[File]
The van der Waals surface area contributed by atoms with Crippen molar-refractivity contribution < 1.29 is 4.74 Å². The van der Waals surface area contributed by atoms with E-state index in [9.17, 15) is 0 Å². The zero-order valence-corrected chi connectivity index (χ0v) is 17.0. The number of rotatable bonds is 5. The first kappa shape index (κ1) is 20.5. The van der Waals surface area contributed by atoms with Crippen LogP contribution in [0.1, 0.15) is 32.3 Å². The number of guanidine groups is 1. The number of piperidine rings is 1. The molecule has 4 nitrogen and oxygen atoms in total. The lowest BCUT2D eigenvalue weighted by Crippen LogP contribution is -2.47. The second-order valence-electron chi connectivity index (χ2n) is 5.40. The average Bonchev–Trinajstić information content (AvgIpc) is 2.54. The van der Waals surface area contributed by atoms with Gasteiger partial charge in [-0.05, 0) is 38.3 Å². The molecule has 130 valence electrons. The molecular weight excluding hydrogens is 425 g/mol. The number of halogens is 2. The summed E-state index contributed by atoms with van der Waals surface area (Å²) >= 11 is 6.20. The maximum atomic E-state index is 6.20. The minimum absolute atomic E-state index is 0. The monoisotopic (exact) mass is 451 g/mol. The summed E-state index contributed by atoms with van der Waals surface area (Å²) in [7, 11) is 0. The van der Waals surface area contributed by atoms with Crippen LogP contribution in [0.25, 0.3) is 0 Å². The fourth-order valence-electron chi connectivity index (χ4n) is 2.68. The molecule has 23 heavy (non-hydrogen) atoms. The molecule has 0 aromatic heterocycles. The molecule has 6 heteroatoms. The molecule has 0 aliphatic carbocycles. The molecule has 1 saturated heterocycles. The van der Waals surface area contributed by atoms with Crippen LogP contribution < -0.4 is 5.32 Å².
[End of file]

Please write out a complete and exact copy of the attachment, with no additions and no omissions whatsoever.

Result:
The van der Waals surface area contributed by atoms with Crippen molar-refractivity contribution < 1.29 is 4.74 Å². The van der Waals surface area contributed by atoms with E-state index in [9.17, 15) is 0 Å². The zero-order valence-corrected chi connectivity index (χ0v) is 17.0. The number of rotatable bonds is 5. The first kappa shape index (κ1) is 20.5. The van der Waals surface area contributed by atoms with Crippen LogP contribution in [0.1, 0.15) is 32.3 Å². The number of guanidine groups is 1. The number of piperidine rings is 1. The molecule has 4 nitrogen and oxygen atoms in total. The lowest BCUT2D eigenvalue weighted by Crippen LogP contribution is -2.47. The second-order valence-electron chi connectivity index (χ2n) is 5.40. The average Bonchev–Trinajstić information content (AvgIpc) is 2.54. The van der Waals surface area contributed by atoms with Gasteiger partial charge in [-0.05, 0) is 38.3 Å². The molecule has 130 valence electrons. The molecular weight excluding hydrogens is 425 g/mol. The number of halogens is 2. The summed E-state index contributed by atoms with van der Waals surface area (Å²) >= 11 is 6.20. The maximum atomic E-state index is 6.20. The minimum absolute atomic E-state index is 0. The monoisotopic (exact) mass is 451 g/mol. The summed E-state index contributed by atoms with van der Waals surface area (Å²) in [7, 11) is 0. The van der Waals surface area contributed by atoms with Crippen LogP contribution in [0.25, 0.3) is 0 Å². The fourth-order valence-electron chi connectivity index (χ4n) is 2.68. The molecule has 23 heavy (non-hydrogen) atoms. The molecule has 0 aromatic heterocycles. The molecule has 6 heteroatoms. The molecule has 0 aliphatic carbocycles. The molecule has 1 saturated heterocycles. The van der Waals surface area contributed by atoms with Crippen LogP contribution < -0.4 is 5.32 Å².